Cowboys wide receiver Roy Williams takes off on a route during drills at mini-camp in Carrollton, Texas. The former Lion is wearing the same number he did at Texas. (Tony Gutierrez/Associated Press)
If it's true, as former Lions president Matt Millen explained this week, "You learn a lot from failures," then the NFL Network's Thursday night broadcasts beginning in mid-November figure to be pretty informative, don't they?
Few, if any, have failed quite so completely as an NFL executive than did Millen, whose reign in Detroit produced the league's worst eight-year stretch (31-97) since World War II and culminated in last season's 0-16 debacle.
Yet now he's headed back to the TV booth -- a bit humbled, but still laughing.
"As a player, we would sit down in the locker room sometimes and go, 'What the heck are they thinking about up there?'" Millen told Sirius NFL Radio this week. "And, I can tell you, sometimes you sit up in the front office and you go, 'What the heck are we thinking up here?'"
Lions fans no doubt cringe at that quip, and they'll be incensed to hear him mockingly shouldering the blame for the auto industry's woes. In Detroit, folks want a trial, a conviction and an execution. Instead, they get this furlough for Millen -- first with NBC and now with ESPN and the league's own network.
But the truth of it is, Millen's good at what he does, provided there's a microphone in front of him, not a draft board. As Steve Mariucci, one of his estranged former employees -- and now a colleague again -- put it bluntly during Super Bowl week, "It's what he does best, I think. I mean, it's what he did best before. How he does now remains to be seen."
Marshall wants out
First, it was McJaygate. Now, it's the Marshall Plan.
Two months after Jay Cutler forced his way out of Denver, Pro Bowl receiver Brandon Marshall is trying to do the same, with teams like Baltimore, Chicago and the New York Jets in the market for a No. 1 wideout.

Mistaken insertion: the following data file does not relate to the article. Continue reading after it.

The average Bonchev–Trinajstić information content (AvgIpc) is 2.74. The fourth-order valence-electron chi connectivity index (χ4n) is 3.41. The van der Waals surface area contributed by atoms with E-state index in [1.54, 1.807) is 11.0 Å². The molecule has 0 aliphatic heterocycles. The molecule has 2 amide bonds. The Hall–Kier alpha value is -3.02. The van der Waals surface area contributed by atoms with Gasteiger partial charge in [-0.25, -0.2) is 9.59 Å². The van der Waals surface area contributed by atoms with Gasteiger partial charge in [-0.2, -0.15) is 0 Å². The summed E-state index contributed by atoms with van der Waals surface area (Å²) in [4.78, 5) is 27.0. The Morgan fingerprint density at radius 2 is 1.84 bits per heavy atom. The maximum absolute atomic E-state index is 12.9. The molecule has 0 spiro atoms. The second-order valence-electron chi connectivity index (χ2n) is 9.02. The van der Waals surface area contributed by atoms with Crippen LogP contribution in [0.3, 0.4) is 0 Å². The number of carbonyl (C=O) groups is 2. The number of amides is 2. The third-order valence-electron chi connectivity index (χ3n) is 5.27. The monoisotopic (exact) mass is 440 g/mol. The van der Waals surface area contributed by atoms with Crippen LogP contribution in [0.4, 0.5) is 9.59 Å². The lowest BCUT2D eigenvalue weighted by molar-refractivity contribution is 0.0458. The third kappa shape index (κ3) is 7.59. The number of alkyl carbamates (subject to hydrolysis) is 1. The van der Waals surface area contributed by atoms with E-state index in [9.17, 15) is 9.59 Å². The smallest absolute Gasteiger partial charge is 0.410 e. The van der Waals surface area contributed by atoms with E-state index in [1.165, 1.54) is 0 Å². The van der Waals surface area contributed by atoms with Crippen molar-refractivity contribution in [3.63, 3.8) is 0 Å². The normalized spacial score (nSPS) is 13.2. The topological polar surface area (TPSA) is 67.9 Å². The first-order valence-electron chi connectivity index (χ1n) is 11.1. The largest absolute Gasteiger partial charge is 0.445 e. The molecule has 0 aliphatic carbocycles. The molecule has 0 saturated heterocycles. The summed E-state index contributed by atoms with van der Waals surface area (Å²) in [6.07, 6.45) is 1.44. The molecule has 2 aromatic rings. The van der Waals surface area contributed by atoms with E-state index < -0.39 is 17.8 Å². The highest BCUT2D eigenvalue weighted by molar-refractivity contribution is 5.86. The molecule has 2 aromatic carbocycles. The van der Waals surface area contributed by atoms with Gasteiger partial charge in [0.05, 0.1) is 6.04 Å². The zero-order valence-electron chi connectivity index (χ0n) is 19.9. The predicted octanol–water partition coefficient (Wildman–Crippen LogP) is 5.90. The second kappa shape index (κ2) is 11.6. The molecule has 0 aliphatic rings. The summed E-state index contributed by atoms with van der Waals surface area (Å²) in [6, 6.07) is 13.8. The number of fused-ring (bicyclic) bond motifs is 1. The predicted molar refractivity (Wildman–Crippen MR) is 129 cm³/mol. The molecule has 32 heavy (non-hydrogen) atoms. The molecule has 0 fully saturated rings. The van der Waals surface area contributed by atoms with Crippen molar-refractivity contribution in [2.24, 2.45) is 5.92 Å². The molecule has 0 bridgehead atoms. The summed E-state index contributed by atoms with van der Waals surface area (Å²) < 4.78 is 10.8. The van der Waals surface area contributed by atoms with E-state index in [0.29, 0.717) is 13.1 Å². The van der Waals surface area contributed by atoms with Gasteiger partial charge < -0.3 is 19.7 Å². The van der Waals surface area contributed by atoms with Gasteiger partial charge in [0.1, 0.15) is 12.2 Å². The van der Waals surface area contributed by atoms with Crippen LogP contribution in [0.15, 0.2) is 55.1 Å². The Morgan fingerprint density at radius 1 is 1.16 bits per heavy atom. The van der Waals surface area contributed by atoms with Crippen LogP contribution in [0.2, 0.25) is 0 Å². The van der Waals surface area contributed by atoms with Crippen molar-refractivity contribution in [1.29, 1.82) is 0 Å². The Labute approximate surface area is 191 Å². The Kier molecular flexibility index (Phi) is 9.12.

Marshall, in the final year of his first contract, wants a long-term deal that pays him a lot more than the $2.2 million he's due to make in 2009. Fair enough: He's got 200-plus catches the last two seasons.
But barring a new labor agreement in the next year, he might not become an unrestricted free agent for two more years. And despite his trade demand -- Marshall actually posted a farewell to Denver fans on his blog Tuesday after skipping a mandatory mini-camp -- the Broncos don't sound interested in dealing the oft-troubled talent.
Speaking of receivers ...
In Cincinnati, Chad Johnson -- er, OchoCinco -- showed up late for voluntary workouts after getting called out by quarterback Carson Palmer . Now he says he plans to stay with Palmer's family in California next month, even promising to babysit 6-month-old twins -- as he works out with his quarterback before camp.
In Dallas, ex-Lions receiver Roy Williams has been working overtime to develop some chemistry with Tony Romo . The trick, Williams knows, is to catch every ball thrown his way.
"And buddy him up," he added. "Bring him some food, let him borrow some money if he needs some, just be his best friend. I've just got to continue to be his best friend.
"Put my arm around him and hug him, tell him that his girlfriend (singer Jessica Simpson ) looks pretty good, and we'll go from there."
The NFL Network's top 10 offenses in history:
|1. 1999 Rams|
|2. 2007 Patriots|
|3. 1998 Vikings|
|4. 1950 Rams|
|5. 1983 Redskins|
|6. 1984 Dolphins|
|7. 1981 Chargers|
|8. 2004 Colts|
|9. 1987 49ers|
|10. 1958 Colts|
Source: NFL Network